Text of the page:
We Don't Need More Reasons to Hate Chirac ...

... But He Gives Them to Us Anyway: Go figure. The Islamic Republic of France, with the aiding and abetting of the U.S. government, put together a cease-fire proposal featuring a "robust" (hah!) international force of 15,000 UN troops, which they offer to lead while at the same time reducing their commitment to 400 soldiers. Word is that the Syrian government has intimidated them, threatening via back channels that French troops will become victims of a terrorist attack if France commits a significant number of troops to the UN force. The coyotes can't wait to see how the French stand up to Iran. Wile E.



UN Cease-Fire Must Be a Joke.

Ugh: At first blush, the U.N. approved cease fire in Lebanon appears to be an ugly joke. Here's the plan: The UN will deploy 15,000 blue helmets with a "robust mandate" to watch the Lebanese army play footsie with Hezbollah while it redeploys its forces and rockets in Southern Lebanon. Okay, they said it another way. The blue helmets will support the Lebanese army in the region as Israel withdraws. Apparently, that was the fish thrown to Israel. Their withdrawal timeline is inderminate. But geez. With the Lebanese army is in the back pocket of Hezbollah and the blue helmets supposed to "support" the Lebanese army, that means the UN will be effectively supporting Hezbollah. They certainly won't be shooting at them. They don't have a mandate to shoot at anything. I suppose we should be grateful they weren't assigned specifically to shoot at Israel. Of course, nothing says they can't haul Hezbollah rockets into position. The real laugher is that the U.S. sold out Israel and Ehud Olmert is going along with it.Wile E.


Stop "The War on Terrorism ... "

... And Fight the Real Enemy: Since 9/11, we have supposedly been fighting a "war on terrorism." As has been pointed out by other commentators, "terrorism" is a technique used by a variety of groups, some of whom aren't a particular threat to us (Basque partisans, whether they use terrorism or not, are not particularly a threat to Americans). Our enemy, correctly defined, is something like "genocidal Islamists." Radio talk show host Michael Medved names the enemy as "Islamic Nazis," a term I don't especially like because it invites discussion that isn't especially helpful. However, I think it is useful to name the enemy as a group of people with a specific goal and a set of behaviors. Suffice it to say that our enemy consists of certain people who behave with the clear intent to exterminate certain classes of people, namely Jews (or Israelis), Americans, and infidels. Our enemy is not a religion, though the enemy subscribes to certain religious views. The fact that this enemy is determined to kill us makes it one worth fighting. Defined this way, the face of the enemy becomes rather specific. From the top, it consists first of those states who have a stated purpose of exterminating Jews and Americans and infidels (Iran), quasi-states and militias with the stated purpose of exterminating Jews and Americans (Hamas, Hezbollah, Iraqi "insurgents"), clerics and other leaders fomenting followers to these purposes (Al Qaeda leadership, many Wahabi clerics, many Pakistani madrasas), financial supporters of any of these groups, and soldiers doing the dirty work (active and sleeper cells). If we name the enemy correctly, it will be easier to go on the offensive. Wile E.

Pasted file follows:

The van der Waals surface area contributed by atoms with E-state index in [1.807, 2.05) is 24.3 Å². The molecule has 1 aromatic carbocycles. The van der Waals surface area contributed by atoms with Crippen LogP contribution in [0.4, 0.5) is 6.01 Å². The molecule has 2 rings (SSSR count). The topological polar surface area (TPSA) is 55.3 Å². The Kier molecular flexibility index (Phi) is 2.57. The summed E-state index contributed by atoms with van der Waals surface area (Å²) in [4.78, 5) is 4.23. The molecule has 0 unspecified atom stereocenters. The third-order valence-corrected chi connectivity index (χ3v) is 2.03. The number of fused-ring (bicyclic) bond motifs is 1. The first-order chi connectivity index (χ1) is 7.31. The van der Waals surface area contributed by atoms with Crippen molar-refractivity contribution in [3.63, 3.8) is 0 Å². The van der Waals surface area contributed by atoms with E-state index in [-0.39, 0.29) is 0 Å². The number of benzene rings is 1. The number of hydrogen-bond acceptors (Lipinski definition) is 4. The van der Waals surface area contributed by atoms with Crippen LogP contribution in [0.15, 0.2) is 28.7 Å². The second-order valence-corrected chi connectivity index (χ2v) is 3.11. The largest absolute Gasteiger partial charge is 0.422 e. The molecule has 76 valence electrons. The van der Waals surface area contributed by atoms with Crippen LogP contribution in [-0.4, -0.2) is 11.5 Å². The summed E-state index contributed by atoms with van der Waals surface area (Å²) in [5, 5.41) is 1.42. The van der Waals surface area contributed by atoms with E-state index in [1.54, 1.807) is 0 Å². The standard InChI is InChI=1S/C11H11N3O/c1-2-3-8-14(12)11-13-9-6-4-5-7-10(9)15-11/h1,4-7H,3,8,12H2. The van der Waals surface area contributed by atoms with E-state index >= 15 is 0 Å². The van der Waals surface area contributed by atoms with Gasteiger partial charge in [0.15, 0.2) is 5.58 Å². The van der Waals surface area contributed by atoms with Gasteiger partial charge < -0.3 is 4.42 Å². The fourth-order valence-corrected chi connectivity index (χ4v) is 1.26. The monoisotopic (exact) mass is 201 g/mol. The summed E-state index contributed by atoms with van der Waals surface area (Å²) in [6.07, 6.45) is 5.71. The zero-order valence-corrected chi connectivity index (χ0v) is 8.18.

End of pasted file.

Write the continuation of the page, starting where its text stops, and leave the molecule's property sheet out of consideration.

Stop the Airport Foolishness.

Real Security: TSA, and security agencies from other countries, need to stop the goofy security focus on "stuff" instead of "people." Okay, in the context of yesterday's specific threat, checking carry-on liquids makes some sense but only for a brief period of time. However, it can't go on. It's wrong-headed. Security teams need to do what the Israelis do--focus on identifying problem "people" with astute questioning, observation, and other techniques. Also, specific security measures should be randomized--with computers and random changes of mathemeticians supplying the algorithms--so that would-be terrorists cannot predict and rely on specific techniques. In other words, TSA might apply a variety of techniques that would change in a random order at random periods of time. These techniques might include: questioning of everyone, questioning of likely candidates (yes! profiling!), questioning of every nth person, questioning of random persons, thorough checks of everyone's bags, thorough checks of likely candidates' bags, etc. Algorithms should ensure that the most effective techniques--namely profiling--are in play most often. Also, TSA officials need the ability to make human decisions, pulling a suspicious character out of line when some other technique is mandated. We need to drop the ridiculous reticence to profile young Middle Eastern males (or whomever fits the current profile) and combine that with enough randomly used additional techniques to increase the chances of terrorists slipping through the profile (by using women, non-Arab converts to Islam, etc.). This system would be much less invasive for most passengers than the current, mostly useless search for box-cutters, nail clippers, and shampoo. Wile E.

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